The levy has been described as “extortionist” that threatens to exclude millions of people from the highly needed financial services. Facing this backlash, on July 19, 2021, President Samia Suluhu Hassan directed her Minister of Finance Dr Mwigulu Nchemba and the Minister for Information and Communications Technologies Dr Faustine Ndugululile to work on people’s complaints about the levy.

KCMC reports critical shortage of oxygen

Kilimanjaro Christian Medical Centre (KCMC) Executive Director Dr Gilleard Masenga told Mwananchi newspaper yesterday that the hospital is currently overwhelmed with patients who need oxygen therapy, with one patient estimated to need a total of eight plants per day while the hospital’s capacity is to produce only 400 plants per day.

“Normally, our daily uses of oxygen ranged between 50 and 60 plants per day,” Prof Masenga said during the interview. “But from March 2020, the situation got out of control. Right now, our oxygen factory [here at the KCMC] has been overwhelmed by the demand for oxygen. The situation is very bad.” Prof Masenga urged people to take COVID-19 seriously, calling the disease “very dangerous.”

Meanwhile, Minister of Health Dr Dorothy Gwajima told journalists in Dar es Salaam yesterday that the third wave of coronavirus has claimed a total of 29 lives of Tanzanians with the country registering a total of 176 new cases on Thursday only, making the number of people who have contracted the virus to reach 858 countrywide.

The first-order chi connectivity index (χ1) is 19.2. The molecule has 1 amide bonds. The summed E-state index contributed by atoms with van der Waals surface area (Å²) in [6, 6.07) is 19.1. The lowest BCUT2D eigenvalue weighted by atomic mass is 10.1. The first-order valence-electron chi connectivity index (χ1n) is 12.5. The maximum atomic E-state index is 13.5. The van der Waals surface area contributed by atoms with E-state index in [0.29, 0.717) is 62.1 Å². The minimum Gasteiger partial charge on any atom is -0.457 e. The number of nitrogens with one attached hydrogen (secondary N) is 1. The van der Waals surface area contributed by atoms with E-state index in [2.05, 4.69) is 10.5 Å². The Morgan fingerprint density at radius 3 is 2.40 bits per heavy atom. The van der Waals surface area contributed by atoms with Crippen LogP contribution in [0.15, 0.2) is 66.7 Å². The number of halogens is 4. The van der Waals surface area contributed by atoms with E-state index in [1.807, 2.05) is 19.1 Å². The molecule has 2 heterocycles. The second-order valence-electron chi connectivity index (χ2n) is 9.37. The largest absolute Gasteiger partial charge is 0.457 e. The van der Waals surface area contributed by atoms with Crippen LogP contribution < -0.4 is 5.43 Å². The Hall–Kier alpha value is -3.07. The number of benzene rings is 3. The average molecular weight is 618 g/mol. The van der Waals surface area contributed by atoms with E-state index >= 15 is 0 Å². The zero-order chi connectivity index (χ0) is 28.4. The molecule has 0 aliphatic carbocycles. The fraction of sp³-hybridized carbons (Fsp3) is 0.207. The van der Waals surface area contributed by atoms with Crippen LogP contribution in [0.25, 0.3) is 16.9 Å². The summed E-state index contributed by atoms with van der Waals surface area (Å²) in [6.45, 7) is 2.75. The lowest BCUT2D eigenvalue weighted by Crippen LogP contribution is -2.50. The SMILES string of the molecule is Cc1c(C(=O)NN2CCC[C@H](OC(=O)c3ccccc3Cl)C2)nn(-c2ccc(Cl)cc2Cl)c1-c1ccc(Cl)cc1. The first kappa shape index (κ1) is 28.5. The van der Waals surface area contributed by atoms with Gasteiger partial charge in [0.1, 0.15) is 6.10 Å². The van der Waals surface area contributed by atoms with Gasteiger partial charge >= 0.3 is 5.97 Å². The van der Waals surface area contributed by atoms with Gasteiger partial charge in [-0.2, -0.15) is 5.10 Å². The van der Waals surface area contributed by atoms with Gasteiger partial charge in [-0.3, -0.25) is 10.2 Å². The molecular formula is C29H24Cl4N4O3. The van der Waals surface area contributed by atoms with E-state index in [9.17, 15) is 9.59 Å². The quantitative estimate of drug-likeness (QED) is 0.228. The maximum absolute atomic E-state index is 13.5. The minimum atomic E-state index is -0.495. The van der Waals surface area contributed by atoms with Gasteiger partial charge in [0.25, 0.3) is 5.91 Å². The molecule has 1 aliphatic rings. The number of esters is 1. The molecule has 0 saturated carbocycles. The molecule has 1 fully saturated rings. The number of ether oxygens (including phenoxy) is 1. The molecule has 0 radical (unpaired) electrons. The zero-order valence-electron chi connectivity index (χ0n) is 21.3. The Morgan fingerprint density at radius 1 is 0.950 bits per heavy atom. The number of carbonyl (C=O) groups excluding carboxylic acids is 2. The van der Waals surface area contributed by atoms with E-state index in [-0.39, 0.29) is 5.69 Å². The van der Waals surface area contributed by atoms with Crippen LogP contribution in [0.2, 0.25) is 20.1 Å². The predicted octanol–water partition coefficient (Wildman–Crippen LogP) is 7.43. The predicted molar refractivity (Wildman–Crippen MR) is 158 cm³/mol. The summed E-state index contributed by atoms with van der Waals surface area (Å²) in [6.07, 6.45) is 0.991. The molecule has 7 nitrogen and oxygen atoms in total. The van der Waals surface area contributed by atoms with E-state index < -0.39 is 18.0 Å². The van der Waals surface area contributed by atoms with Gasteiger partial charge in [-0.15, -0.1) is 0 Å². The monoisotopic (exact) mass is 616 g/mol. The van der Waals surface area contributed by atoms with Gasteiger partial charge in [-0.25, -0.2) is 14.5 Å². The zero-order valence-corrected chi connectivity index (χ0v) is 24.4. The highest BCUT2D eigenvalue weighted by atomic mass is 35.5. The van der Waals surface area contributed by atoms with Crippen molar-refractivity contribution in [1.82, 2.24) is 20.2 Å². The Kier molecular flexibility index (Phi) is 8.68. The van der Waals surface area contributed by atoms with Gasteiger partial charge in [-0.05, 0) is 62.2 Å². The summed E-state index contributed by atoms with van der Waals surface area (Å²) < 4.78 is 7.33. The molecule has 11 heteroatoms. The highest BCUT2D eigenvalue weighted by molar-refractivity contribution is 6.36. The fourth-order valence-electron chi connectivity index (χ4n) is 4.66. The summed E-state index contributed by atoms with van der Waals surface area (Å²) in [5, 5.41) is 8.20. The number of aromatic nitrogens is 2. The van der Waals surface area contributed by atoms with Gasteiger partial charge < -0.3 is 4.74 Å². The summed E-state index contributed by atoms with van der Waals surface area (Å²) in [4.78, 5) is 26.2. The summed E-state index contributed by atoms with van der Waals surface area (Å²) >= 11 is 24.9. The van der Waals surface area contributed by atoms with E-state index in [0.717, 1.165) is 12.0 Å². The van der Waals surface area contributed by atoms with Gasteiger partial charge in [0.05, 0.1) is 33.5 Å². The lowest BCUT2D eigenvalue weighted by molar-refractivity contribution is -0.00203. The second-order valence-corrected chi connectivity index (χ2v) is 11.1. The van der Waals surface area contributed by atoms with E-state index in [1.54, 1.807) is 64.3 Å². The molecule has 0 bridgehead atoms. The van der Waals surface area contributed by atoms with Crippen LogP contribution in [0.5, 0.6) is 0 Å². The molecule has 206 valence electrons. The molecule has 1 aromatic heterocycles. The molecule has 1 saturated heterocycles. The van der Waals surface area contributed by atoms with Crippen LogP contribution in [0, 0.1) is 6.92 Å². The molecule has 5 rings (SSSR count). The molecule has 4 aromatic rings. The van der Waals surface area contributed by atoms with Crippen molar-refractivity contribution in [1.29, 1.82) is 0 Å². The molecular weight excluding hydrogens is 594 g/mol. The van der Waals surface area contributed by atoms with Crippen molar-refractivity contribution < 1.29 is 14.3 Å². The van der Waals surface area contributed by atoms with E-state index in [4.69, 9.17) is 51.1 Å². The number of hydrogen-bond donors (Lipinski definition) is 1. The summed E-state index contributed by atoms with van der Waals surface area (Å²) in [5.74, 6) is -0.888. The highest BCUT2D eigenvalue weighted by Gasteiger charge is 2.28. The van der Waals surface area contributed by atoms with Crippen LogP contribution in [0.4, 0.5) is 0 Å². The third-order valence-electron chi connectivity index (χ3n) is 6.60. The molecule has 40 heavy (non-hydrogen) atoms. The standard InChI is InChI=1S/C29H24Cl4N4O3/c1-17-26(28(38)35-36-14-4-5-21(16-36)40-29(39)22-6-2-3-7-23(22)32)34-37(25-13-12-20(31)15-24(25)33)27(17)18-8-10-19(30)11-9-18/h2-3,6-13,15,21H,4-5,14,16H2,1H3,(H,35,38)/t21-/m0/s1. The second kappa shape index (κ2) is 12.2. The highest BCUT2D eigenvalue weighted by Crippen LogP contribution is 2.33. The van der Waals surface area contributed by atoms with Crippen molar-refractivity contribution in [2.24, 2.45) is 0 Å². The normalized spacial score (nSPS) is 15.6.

“Let me remind everyone that COVID-19 is here and people are dying of it,” Dr Gwajima said. “We would not like to share this information with you [Tanzanians] but we have to because we want you to take precautions against it.”

BoT approves Cellulant as payment solution service provider in Tanzania

The Bank of Tanzania (BOT) has issued an approval in principle to Cellulant Corporation to operate as a Payment Solution Service Provider in Tanzania having satisfied all the necessary requirements, IBS Intelligence reported Friday.

This approval means that Cellulant, a multinational payments company in Africa, becomes one of the top Payment Solution Service Providers (PSSP) in Tanzania endorsed by the BoT to provide digital payments solutions across the East African nation.

‘‘Cellulant is a critical component of Africa’s Payments ecosystem and a key actor in delivering seamless payments solutions,” IBS Intelligence quoted Mr Edwin Kiiru, recently appointed Country Manager for Cellulant Tanzania, as saying. “This approval sets Cellulant into a select group of few payment aggregators that operate as PSSPs in Tanzania and will help add millions of economically active but financially excluded Tanzanians into the digital payment ecosystem.”

This is it for today and we hope you enjoyed our briefing. Please consider subscribing to our newsletter (see below) or follow us on Twitter (here) as that is the best way to make sure you do not miss any of these briefings.  And in case you have any questions or comments, please consider dropping a word to our editors at